Colchester’s Benefit Group merges with Digital Insurance of Atlanta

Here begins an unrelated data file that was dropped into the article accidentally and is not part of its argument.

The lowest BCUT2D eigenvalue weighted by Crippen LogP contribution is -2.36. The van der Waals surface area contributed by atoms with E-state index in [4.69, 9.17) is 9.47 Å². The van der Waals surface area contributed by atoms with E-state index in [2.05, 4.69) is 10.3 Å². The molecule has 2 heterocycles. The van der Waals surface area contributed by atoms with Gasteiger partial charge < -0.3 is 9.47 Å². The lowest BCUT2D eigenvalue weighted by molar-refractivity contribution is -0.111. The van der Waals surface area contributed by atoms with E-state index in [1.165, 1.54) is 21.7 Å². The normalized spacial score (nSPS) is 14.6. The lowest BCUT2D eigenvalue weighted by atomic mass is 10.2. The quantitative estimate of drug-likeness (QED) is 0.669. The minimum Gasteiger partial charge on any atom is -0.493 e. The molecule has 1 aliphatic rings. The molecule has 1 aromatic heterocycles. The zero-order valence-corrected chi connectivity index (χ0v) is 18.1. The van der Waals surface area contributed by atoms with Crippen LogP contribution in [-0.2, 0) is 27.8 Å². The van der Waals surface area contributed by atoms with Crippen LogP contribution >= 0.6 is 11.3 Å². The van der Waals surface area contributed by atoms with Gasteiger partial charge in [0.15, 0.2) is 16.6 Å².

first_imgDigital Insurance Inc. (www.digitalinsurance.com(link is external)), the nation’s leading employee benefits agency specializing in insurance for small businesses and mid-sized companies, has merged with The Benefit Group of New England LLC (BGNE), based in Colchester. The regional firm’s owners and all staff members will continue operating the company and clients will have access to more robust resources, sophisticated technology, price advantages and proprietary solutions available through Digital’s national platform.‘The new relationship with BGNE is part of our company’s continuing growth strategy to partner with leading agencies throughout the United States that have strong community roots,’ says Adam Bruckman, president and chief executive officer of Digital Insurance. ‘Digital gains experienced leaders with regional insights and relationships that cannot be easily replicated. At the same time, BGNE acquires resources and tools to help them prosper and better meet employer needs, particularly during this era of health care reform.’‘This partnership is the next step in our evolution and delivers tremendous advantages to our clients,’ says BGNE partner Deb Loughlin. ‘No other employee benefits agency in our region has the capabilities we now offer.’ New services include compliance assistance, in-depth communications and resources related to health care reform. In addition, employers benefit from access to a Customer Advocate Center which handles individual employee calls, an online Benefits Resource Center to assist with human resource issues and an online Wellness Management Center to help create a healthier workforce.‘The relationship with Digital also provides our firm with an optimal platform for continued growth,’ says BGNE partner Bob Gaydos. ‘We’ve been expanding into new municipalities in Vermont, New Hampshire and upstate New York, and this accelerates our plans to open a new office in Fort Myers, Fla.’Founded in 1990 and based in Colchester, Vt., BGNE is a group insurance agency and employee benefits consulting firm serving more than 300 New England and northern New York employers. With an annual growth rate of 23 percent over the last decade, the firm has experienced tremendous success and has a reputation for its progressive approach to creating benefits strategic plans that deliver long-term advantages for employer groups.Digital is in an aggressive growth mode and pursuing four specific revenue strategies in the small and medium business market (SMB) during 2011:Agency Acquisition: Digital recruits a top-performing firm’s entire employee benefits portfolio and retains its personnel to deploy a local market solution. Agencies gain a cash infusion, while clients experience enhanced service.P&C Growth Acquisition: Digital acquires and manages the agency’s employee benefits segment, freeing the P&C firm to focus on core business and/or pursue strategic growth plans.Block Acquisition: Digital purchases a block of the agency’s employee benefits book — often smaller accounts. This arrangement enables firms to grow more profitable business, and clients benefit from a more advanced service platform.Digital also is pursuing partnerships in which the local agency retains its customers. Through a shared commission arrangement, Digital manages a specified portion — or all — of the employee benefits business. Firms working with the company in this capacity are interested in growth and gaining efficiencies to better service their more profitable clients.About Digital InsuranceDigital Insurance is the nation’s leading employee benefits agency specializing in insurance for small businesses and mid-sized companies. The firm’s national footprint, technology, resources and benefits expertise help customers control costs and simplify the health care journey. Digital levels the playing field for employers and employees, delivering the same advantages experienced by large organizations. Respected for its industry leadership and responsive service by knowledgeable professionals, the privately owned company’s innovative solutions empower customers to navigate the complexities of health care reform and guide individuals to become better health care consumers. ATLANTA–(BUSINESS WIRE)–Digital Insurance Inclast_img read more